Believe it or not, students are willing to assess their own learning.  They know, better than anyone, if a lesson was successful or a complete waste of time.   Sometimes, as teachers, we are afraid to ask for their feedback because we don't like criticism.  However, I would much rather know what works for my students than spend day after day doing things that aren't working.

2.  Listen to them.
If you ask your students for their feedback or ideas but don't listen, then it was all for nothing.  When students share their thoughts, it's so important that we really listen to them and act on what they have shared.

                                      Image Source:  http://quotespaper.com/inspirational-quotes/4945

So often when students are sharing, we are thinking about how we are going to reply.  We focus on what we will say, how we will react, or what we will do.  Instead of focusing on our reply, we should be listening to understand our students...understand how they are feeling, understand what they are sharing, and understand where they are coming from.

You can show students that are you are listening by taking their suggestions seriously.  If students say that a particular concept is not coming across clearly, try something different.  Make an effort to understand their perspective and why they are having difficulty understanding.

3.  Know them.
Knowing your students well is so important if you want to provide a meaningful and engaging learning environment for them.  In order to give them what they need, we must have knowledge of what they enjoy, what they don't enjoy, how they learn, and where they come from.

We can get to know our students in so many ways.  Student-teacher conferences are a great way to get to know your students.  Sitting down and talking with them gives them an opportunity to be themselves.  They are able to be "real" and just talk about what is important to them.

Offering choice and paying attention to student choices is another great way to get to know your students.  Genius Hour in my classroom gives me great insight into my students' passions and perspective.  They are willing to share and have meaningful conversations when we are talking about things that are relevant to them.  Giving them choice gives me an opportunity to know my students' preferences when learning.


                                                     Image Source:  www.venspired.com

Knowing that a student is gifted or a struggling reader is important.  However, knowing what they need in your classroom in order to be successful is more important.  Find out what makes them tick, what inspires them, and what questions they have.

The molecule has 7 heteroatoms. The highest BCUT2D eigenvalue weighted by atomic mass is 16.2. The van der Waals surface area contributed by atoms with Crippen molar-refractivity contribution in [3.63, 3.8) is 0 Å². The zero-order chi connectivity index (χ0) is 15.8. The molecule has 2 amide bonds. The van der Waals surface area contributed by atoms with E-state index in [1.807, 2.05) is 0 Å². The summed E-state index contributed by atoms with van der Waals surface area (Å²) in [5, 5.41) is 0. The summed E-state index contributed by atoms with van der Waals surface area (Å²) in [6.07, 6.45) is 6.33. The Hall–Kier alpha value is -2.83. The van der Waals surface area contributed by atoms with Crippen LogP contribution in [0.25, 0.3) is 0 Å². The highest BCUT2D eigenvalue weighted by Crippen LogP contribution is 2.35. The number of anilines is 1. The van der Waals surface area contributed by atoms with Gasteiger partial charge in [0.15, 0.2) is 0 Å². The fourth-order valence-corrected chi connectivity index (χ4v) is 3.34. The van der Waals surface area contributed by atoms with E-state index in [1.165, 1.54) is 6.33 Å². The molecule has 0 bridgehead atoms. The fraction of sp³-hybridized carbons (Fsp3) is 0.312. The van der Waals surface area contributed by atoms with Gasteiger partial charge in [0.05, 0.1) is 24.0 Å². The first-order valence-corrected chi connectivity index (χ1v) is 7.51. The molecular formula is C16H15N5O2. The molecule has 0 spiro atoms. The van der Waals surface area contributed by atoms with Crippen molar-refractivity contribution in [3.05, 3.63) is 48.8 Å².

Our students deserve a voice in their learning.  They need to know that they are heard and that we want them to learn in ways that are meaningful for them.  In giving students a voice in the classroom, we give them value.  We give them an opportunity to be responsible and to understand that learning is more than watching someone talk while you pretend to listen.  Real learning is about connecting, engaging, and finding meaning.

Our students know what they need, they know how they learn best.  They are just waiting for an opportunity to speak up and share their voice.  It's time for us, as teachers and the rest of the education community to start listening.
Thursday, October 30, 2014

Reflection: An Essential Piece to the Learning Puzzle

As I write this blog post, I am reflecting on things that work well in my classroom...resources and strategies that give my students the best opportunity to learn in ways that are meaningful and engaging for them. In doing so, I will realize what went well, what didn’t go well, and what I can do to become a better teacher.  

Just as I use reflection to improve, students can and should be encouraged to do the same.  I should expect them to do the same.   Reflection is a very important piece to the learning puzzle and when it is left out, it seems as though something is missing and meaningful connections are not made. Reflection is such an important part of student learning.  I have just begun to explore true reflection in my classroom and my students are learning to look back and make connections each day.